Recently, I read a fascinating book, Why We Sleep. I am one of those people who really try to get 8 ½ – 9 hours of sleep a night. I simply feel so much better when I’m well rested. After I read Why We Sleep, I now know that my sleep schedule is critical to my physical and mental health. I want to share a few intriguing facts that I learned while reading the book, although I do encourage you to pick a copy up for yourself – it is a great read!
- Routinely sleeping less than 6-7 hours a night demolishes your immune system
- Insufficient sleep is a key lifestyle factor that determines whether or not you will develop Alzheimer’s
- Every major organ within the body, or process within the brain, is optimally enhanced by sleep
- Sleep deprivation impacts the DNA and learning-related genes in the brain
- Individuals with autism show a 30-50% deficit in the amount of REM sleep they obtain, relative to children without autism. There is interest in discovering whether or not the REM sleep deficiency is a contributing factor to autism.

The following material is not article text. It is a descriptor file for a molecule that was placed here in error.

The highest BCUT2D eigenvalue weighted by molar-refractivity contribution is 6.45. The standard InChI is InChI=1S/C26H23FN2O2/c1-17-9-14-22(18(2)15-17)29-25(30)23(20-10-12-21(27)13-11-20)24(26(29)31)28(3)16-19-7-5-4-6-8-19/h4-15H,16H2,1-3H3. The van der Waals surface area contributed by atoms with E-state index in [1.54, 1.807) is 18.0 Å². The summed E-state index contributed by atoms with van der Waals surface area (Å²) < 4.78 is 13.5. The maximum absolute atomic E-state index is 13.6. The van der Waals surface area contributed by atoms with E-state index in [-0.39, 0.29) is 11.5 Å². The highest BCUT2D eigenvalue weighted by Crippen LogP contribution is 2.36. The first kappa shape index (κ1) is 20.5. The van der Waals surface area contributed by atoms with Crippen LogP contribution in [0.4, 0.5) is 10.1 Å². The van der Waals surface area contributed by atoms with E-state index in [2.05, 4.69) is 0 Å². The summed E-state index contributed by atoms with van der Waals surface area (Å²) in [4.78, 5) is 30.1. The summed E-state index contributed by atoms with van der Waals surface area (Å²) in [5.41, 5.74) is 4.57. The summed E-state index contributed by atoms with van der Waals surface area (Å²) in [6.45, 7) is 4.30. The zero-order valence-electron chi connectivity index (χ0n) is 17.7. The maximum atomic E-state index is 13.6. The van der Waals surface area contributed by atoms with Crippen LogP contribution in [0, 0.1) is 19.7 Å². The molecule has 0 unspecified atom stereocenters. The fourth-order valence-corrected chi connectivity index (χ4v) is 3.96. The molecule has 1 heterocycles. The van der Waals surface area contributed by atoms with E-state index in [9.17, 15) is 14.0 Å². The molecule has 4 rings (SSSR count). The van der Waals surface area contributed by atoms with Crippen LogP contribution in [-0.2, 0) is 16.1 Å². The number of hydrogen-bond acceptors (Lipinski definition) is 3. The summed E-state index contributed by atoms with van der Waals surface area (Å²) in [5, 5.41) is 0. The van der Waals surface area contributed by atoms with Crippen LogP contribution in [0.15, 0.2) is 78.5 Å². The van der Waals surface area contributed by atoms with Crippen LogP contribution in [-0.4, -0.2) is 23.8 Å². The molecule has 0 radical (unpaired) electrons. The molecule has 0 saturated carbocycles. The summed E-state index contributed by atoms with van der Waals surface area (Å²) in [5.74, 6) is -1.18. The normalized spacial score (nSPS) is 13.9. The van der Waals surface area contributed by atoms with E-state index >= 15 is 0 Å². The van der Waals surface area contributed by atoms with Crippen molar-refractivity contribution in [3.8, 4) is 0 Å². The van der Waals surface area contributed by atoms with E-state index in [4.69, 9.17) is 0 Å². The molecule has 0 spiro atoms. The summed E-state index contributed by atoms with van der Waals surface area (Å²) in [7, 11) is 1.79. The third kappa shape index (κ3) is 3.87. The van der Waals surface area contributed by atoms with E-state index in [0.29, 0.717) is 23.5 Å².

- There is a definite link between sleep deficiency and ADHD: the symptoms of ADHD are nearly identical to those caused by lack of sleep.
- The World Health Organization has now declared a sleep loss epidemic throughout industrialized nations.
Ryan has always struggled with sleep, often tossing and turning throughout the night.
After reading this book, I believe that some of his lack of focus, inattentiveness, and increase in anxiety and repetitive behaviors may in fact be, in part, due to a poor night’s sleep. I recently purchased Ryan a “Queen size” bed and he seems to be sleeping better. Whether incidental or not, it does seem correlated to better focus and job performance! This book has helped me understand some of the “scientific” reasons for his behaviors. We are working on some new ways to promote better sleeping habits – I’ll keep you in the loop as we move further down that road!